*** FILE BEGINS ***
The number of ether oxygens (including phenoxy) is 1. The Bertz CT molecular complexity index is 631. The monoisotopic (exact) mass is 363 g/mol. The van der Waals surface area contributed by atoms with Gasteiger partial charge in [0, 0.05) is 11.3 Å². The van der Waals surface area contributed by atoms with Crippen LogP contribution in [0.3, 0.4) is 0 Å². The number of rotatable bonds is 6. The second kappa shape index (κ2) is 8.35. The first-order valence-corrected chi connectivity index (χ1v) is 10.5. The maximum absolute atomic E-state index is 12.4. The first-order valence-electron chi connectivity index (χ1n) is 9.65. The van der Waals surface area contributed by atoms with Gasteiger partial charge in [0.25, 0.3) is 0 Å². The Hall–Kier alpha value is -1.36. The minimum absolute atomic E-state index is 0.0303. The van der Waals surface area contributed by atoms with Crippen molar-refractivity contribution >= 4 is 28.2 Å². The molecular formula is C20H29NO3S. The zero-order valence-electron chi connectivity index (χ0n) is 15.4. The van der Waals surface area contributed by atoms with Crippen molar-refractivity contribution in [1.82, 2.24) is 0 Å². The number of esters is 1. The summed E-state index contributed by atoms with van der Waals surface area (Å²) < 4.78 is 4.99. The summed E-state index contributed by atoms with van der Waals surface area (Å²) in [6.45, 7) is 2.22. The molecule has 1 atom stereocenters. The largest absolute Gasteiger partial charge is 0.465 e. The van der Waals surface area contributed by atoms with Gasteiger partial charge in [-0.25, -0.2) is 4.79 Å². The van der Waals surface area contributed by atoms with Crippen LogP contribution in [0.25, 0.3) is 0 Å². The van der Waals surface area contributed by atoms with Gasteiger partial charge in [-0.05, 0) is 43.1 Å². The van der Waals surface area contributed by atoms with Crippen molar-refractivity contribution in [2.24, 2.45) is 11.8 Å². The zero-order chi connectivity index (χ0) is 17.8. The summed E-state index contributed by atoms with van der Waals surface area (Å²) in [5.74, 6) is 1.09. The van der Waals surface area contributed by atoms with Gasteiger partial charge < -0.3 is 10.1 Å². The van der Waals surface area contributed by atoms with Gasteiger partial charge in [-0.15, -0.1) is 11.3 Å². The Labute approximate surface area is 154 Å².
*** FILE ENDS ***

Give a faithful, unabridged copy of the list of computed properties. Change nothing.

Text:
The number of ether oxygens (including phenoxy) is 1. The Bertz CT molecular complexity index is 631. The monoisotopic (exact) mass is 363 g/mol. The van der Waals surface area contributed by atoms with Gasteiger partial charge in [0, 0.05) is 11.3 Å². The van der Waals surface area contributed by atoms with Crippen LogP contribution in [0.3, 0.4) is 0 Å². The number of rotatable bonds is 6. The second kappa shape index (κ2) is 8.35. The first-order valence-corrected chi connectivity index (χ1v) is 10.5. The maximum absolute atomic E-state index is 12.4. The first-order valence-electron chi connectivity index (χ1n) is 9.65. The van der Waals surface area contributed by atoms with Gasteiger partial charge in [0.25, 0.3) is 0 Å². The Hall–Kier alpha value is -1.36. The minimum absolute atomic E-state index is 0.0303. The van der Waals surface area contributed by atoms with Crippen molar-refractivity contribution >= 4 is 28.2 Å². The molecular formula is C20H29NO3S. The zero-order valence-electron chi connectivity index (χ0n) is 15.4. The van der Waals surface area contributed by atoms with Crippen molar-refractivity contribution in [1.82, 2.24) is 0 Å². The number of esters is 1. The summed E-state index contributed by atoms with van der Waals surface area (Å²) < 4.78 is 4.99. The summed E-state index contributed by atoms with van der Waals surface area (Å²) in [6.45, 7) is 2.22. The molecule has 1 atom stereocenters. The largest absolute Gasteiger partial charge is 0.465 e. The van der Waals surface area contributed by atoms with Gasteiger partial charge in [-0.25, -0.2) is 4.79 Å². The van der Waals surface area contributed by atoms with Crippen LogP contribution in [0.25, 0.3) is 0 Å². The van der Waals surface area contributed by atoms with Gasteiger partial charge in [-0.05, 0) is 43.1 Å². The van der Waals surface area contributed by atoms with Crippen molar-refractivity contribution in [2.24, 2.45) is 11.8 Å². The zero-order chi connectivity index (χ0) is 17.8. The summed E-state index contributed by atoms with van der Waals surface area (Å²) in [5.74, 6) is 1.09. The van der Waals surface area contributed by atoms with Gasteiger partial charge < -0.3 is 10.1 Å². The van der Waals surface area contributed by atoms with Gasteiger partial charge in [-0.15, -0.1) is 11.3 Å². The Labute approximate surface area is 154 Å².